“The Indian republic has crossed a new line into its descent into darkness by criminalising Miya poets who are simply putting forth their lament and dissent in Assam. Even Bhakti and Sufi poetry were dissent poetry. We would be impoverished without such poetry,” said a concerned Harsh Mander, a social activist and a retired bureaucrat.
A series of police complaints have been filed against Miya poets and activists across Assam accusing them of various crimes. The poets Hafiz Ahmed, Shalim M Hussain, Abdul Kalam Azad, Rehna Sultana, Ashraful Hussain have been named in many of these police complaints for simply writing poetry in their tongue articulating their identity, isolation and selfhood. Miya poetry has emerged as a tool of resistance, confrontation and empowerment. It echoes the fears of a community threatened by social and systematic discrimination as well as the looming threat of exclusion from the National Register of Citizens.
The word ‘Miya’ literally means gentleman in Urdu, but the Bengali-origin Assamese Muslims have realised that in Assam, Miya is a slur meaning “Bangladeshi” or “illegal immigrant”.
Nine of these poets have been charged with Section 153 A of the Indian Penal code and it deals with “Promoting enmity between different groups on grounds of religion, race, place of birth, residence, language, etc., and doing acts prejudicial to maintenance of harmony.”
“What happens when you police poetry. You are cutting off ethical markers with which we see the world around you. This poetry has been called a threat to Assamese people and to national security. We must express solidarity,” observes Githa Hariharan, an author and social activist, at a solidarity meet organised in the Capital.
This poetry has been around for decades, and in June 2019, Karwan e Mohabbat released a video online titled “I am Miya – Reclaiming identity Through Protest Poetry”. This video triggered a backlash all over Assam and several TV channels organised prime-time debates to question the validity of the feelings expressed in the poetry.
“It is as if there is a difference being Assamiya and Miyas. People who have been living there for decades have to prove that they belong there. We must understand why they have decided to write in their language and not Assamiya,” points out Apoorvanand, a professor and social activist.
Explaining their isolation, Hariharan points out that this is an attack on freedom of speech. “This is to target and crush protest and dissent. This dissent poetry proves the power of resistance in dignity politics. The objective is to break a united opposition to NRC. We must resist all attempts to call our citizens outsiders,” asserts Hariharan.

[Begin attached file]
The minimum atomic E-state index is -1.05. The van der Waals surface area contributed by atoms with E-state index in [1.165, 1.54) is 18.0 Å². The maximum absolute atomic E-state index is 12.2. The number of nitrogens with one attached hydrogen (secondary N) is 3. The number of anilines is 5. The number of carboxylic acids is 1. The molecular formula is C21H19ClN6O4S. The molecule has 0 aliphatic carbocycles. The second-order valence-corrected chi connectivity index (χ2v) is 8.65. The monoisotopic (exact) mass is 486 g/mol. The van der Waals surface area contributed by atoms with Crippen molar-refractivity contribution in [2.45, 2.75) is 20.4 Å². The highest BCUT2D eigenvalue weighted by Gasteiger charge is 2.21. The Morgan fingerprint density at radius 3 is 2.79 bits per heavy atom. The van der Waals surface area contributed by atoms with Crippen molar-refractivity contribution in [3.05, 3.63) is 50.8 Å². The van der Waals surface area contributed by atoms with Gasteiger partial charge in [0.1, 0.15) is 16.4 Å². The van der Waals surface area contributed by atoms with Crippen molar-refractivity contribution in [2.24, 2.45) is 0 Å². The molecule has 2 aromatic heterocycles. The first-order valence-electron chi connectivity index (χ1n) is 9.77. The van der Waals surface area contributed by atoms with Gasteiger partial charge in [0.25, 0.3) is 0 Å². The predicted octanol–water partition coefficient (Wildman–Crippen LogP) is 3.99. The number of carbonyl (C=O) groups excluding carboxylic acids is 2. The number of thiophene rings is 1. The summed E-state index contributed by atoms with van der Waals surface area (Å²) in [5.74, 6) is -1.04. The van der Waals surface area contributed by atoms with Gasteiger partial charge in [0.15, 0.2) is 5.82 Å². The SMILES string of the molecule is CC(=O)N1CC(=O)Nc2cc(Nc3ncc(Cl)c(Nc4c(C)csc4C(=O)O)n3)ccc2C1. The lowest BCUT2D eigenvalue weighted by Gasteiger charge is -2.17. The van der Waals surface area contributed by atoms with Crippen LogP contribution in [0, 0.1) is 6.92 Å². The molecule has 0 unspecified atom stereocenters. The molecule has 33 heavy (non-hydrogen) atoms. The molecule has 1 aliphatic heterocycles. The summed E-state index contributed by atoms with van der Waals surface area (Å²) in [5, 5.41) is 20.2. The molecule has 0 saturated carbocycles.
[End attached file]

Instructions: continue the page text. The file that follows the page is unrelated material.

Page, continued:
“Terror accused Pragya Thakur, Home Minister Amit Shah or UP Chief Minister Adityanath have not been charged with it even after their hate-inciting speeches during the election. But these people have been,” highlighted Mander.
Amit Shah has said that the NRC will be implemented across the country. “This has been done to target mostly Muslims,” points out Mander.
If people can’t even express their anguish with poetry, then what is the country coming to, asks Mander.
Underlining the poetry, culture critic and poet Ashok Vajpeyi said, “First of all, this is such good poetry. When people who are suffering write such good poetry in their language, the democracy must come together to support them. The job of poets is to slam and criticise.”
Taking a dig at the proceedings in Parliament, Vajpeyi quipped that these days one can’t even disagree in Parliament. At least that should be alive in the sphere of arts and culture. A lot of othering is going on. Several people are creating a false dichotomy of Us Vs Them. We are them and they are us. The language of the earth is same everywhere,” underscores the septuagenarian.
“In Hindi itself there are 40 dialects. There is no language which doesn’t depend on one dialect. There are 730 languages in India. If a major language is not used by a group of poets, then it must think that it is not proving them enough space and opportunity for them to speak and express themselves. In ‘Pahadi’ language, there are 23 words to describe smell and in Hindi, three or four words,” says Vajpeyi.
Underling the fact that they were prepared to defend and support the poets in every way possible, Mander also said that they knew that the persecution would go on for a very long time. Nine of the poets have been granted anticipatory bail.
“We must understand this in the backdrop of NRC. Almost 4 million people will be without a state. Nowhere in the world has there be statelessness of this kind. We do not have an extradition treaty with Bangladesh, so where will these people go? In the imagination of RSS, they see Muslims as second- class citizens. This is what they want,” ends Mander on a sombre note.